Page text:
Covering the Distance: Egypt to Corning

Many students come through the doors of The Studio each year. They come to train in new techniques, to further study their craft, and to learn from some of the most renowned glassmakers in the world. All of our students come from different places, different backgrounds, and have different levels of experience in working with glass.

Amro Amer

Amro sits at the torch in Emilio Santini’s class
Flameworking for Everybody.

In January, I met Amro Amer, a student who traveled from Egypt to take a class with Emilio Santini. Amro had watched videos of Emilio demonstrating flameworking techniques online for over two years, but because Emilio is such a popular teacher, Amro had difficulty getting into a class. A last-minute cancellation this winter finally gave Amro the opportunity he needed to sign up for Emilio’s class Flameworking for Everybody.

As it turns out, Amro and his teacher had several things In common. Both learned the technique of glassmaking outside of a class setting. Amro says that, in Egypt, the craft of glassmaking is passed down from generation to generation and by others who’ve mastered the technique. Similarly, Emilio was born into a family with over 600 years of glassmaking experience in Murano, Italy.

Additionally, Amro wasn’t the only one learning during his time at the Studio. Emilio said that he was honored and humbled to be teaching Amro. Out of his 19 years teaching at the Studio, Emilio has never taught anyone from Egypt before. Emilio told me that one of the reasons he loves teaching is that it provides an opportunity to learn. He’s fascinated by the ideas that his students have and by the new techniques they bring to a craft that has largely been done the same way for centuries.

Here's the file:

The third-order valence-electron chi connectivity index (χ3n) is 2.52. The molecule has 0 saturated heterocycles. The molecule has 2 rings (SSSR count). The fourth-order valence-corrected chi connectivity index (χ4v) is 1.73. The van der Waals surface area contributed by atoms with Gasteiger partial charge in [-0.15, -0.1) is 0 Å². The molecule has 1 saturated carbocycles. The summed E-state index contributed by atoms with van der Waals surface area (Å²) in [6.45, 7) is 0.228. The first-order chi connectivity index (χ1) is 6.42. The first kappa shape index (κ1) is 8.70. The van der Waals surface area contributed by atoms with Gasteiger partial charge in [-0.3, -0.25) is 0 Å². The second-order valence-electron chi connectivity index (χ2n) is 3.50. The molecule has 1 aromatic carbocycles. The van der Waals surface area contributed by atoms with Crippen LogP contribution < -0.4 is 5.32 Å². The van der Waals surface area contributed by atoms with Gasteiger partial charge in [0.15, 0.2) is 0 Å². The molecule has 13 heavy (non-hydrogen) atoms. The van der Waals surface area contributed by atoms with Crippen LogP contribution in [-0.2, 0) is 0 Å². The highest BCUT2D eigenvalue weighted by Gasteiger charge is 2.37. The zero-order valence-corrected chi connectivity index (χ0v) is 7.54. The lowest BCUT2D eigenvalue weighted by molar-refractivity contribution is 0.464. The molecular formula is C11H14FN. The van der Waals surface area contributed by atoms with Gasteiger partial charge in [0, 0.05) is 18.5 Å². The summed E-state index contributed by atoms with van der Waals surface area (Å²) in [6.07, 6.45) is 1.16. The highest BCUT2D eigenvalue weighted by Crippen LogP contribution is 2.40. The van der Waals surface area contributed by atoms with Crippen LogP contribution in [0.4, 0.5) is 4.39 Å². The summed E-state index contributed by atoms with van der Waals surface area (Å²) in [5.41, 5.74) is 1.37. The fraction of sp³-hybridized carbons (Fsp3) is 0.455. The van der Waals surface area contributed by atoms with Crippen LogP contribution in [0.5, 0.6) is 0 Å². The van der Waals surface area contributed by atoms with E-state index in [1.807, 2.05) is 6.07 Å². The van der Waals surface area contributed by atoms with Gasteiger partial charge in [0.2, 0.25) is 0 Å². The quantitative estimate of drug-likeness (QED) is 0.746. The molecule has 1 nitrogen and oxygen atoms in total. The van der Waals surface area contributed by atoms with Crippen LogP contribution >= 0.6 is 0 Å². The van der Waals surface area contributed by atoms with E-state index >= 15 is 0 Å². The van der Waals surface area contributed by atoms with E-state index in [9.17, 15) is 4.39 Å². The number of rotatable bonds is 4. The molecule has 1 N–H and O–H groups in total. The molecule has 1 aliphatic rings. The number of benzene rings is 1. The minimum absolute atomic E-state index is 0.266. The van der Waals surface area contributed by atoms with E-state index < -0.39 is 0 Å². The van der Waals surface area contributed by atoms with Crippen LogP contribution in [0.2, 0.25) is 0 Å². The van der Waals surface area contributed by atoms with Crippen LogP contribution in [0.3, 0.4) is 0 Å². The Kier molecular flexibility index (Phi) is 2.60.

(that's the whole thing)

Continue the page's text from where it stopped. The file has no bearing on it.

Emilio Santini and Amro Amer

Emilio Santini and Amro Amer

When I asked him what it was like to be in one of Emilio’s classes versus watching online, Amro said that being in the same room is very different than watching the video.  He said that one of the things that he enjoys most about physically being in Emilio’s class is that he can see all of the little details that the camera doesn’t capture. It can be something as small as the way Emilio moves his hand when working a pieces of glass, Amro says that those small things can sometimes make the biggest difference.

Emilio Santini will return to The Studio this summer to teach Flameworking for Everybody from June 22–July 3. Summer classes at The Studio feature a range of techniques taught by renowned instructors like Loren Stump, Silvia Levenson, Gianni Toso, Kristina Logan, and William Gudenrath. To learn more about the instructors and classes that will be offered during the summer session, visit the Classes page.

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